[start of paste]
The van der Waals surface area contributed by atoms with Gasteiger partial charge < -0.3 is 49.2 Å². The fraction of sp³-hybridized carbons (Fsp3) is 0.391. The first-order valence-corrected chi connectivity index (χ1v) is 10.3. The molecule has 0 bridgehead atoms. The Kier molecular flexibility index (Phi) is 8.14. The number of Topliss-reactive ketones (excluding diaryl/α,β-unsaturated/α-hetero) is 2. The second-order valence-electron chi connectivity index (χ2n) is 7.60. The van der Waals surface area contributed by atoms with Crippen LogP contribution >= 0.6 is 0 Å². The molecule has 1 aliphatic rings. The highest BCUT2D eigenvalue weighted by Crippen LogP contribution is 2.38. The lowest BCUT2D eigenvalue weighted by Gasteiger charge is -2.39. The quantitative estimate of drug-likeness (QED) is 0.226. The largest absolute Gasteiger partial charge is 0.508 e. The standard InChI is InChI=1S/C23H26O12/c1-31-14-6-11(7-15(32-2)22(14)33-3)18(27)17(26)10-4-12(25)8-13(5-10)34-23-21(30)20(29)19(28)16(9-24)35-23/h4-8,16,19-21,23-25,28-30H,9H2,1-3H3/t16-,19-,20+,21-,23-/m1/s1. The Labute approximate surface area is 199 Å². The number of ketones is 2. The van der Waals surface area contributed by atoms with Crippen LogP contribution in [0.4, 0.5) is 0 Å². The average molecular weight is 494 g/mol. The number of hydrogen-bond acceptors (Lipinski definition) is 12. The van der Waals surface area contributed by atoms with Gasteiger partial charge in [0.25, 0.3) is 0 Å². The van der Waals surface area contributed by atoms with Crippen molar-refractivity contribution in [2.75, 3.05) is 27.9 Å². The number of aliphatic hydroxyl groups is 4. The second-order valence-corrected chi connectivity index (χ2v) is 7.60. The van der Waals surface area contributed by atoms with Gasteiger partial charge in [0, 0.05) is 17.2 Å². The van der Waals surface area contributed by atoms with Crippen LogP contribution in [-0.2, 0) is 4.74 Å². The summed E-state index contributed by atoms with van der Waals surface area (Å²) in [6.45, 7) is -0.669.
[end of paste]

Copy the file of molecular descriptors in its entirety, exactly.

The van der Waals surface area contributed by atoms with Gasteiger partial charge < -0.3 is 49.2 Å². The fraction of sp³-hybridized carbons (Fsp3) is 0.391. The first-order valence-corrected chi connectivity index (χ1v) is 10.3. The molecule has 0 bridgehead atoms. The Kier molecular flexibility index (Phi) is 8.14. The number of Topliss-reactive ketones (excluding diaryl/α,β-unsaturated/α-hetero) is 2. The second-order valence-electron chi connectivity index (χ2n) is 7.60. The van der Waals surface area contributed by atoms with Crippen LogP contribution >= 0.6 is 0 Å². The molecule has 1 aliphatic rings. The highest BCUT2D eigenvalue weighted by Crippen LogP contribution is 2.38. The lowest BCUT2D eigenvalue weighted by Gasteiger charge is -2.39. The quantitative estimate of drug-likeness (QED) is 0.226. The largest absolute Gasteiger partial charge is 0.508 e. The standard InChI is InChI=1S/C23H26O12/c1-31-14-6-11(7-15(32-2)22(14)33-3)18(27)17(26)10-4-12(25)8-13(5-10)34-23-21(30)20(29)19(28)16(9-24)35-23/h4-8,16,19-21,23-25,28-30H,9H2,1-3H3/t16-,19-,20+,21-,23-/m1/s1. The Labute approximate surface area is 199 Å². The number of ketones is 2. The van der Waals surface area contributed by atoms with Crippen LogP contribution in [0.4, 0.5) is 0 Å². The average molecular weight is 494 g/mol. The number of hydrogen-bond acceptors (Lipinski definition) is 12. The van der Waals surface area contributed by atoms with Gasteiger partial charge in [0.25, 0.3) is 0 Å². The van der Waals surface area contributed by atoms with Crippen molar-refractivity contribution in [2.75, 3.05) is 27.9 Å². The number of aliphatic hydroxyl groups is 4. The second-order valence-corrected chi connectivity index (χ2v) is 7.60. The van der Waals surface area contributed by atoms with Gasteiger partial charge in [0, 0.05) is 17.2 Å². The van der Waals surface area contributed by atoms with Crippen LogP contribution in [-0.2, 0) is 4.74 Å². The summed E-state index contributed by atoms with van der Waals surface area (Å²) in [6.45, 7) is -0.669.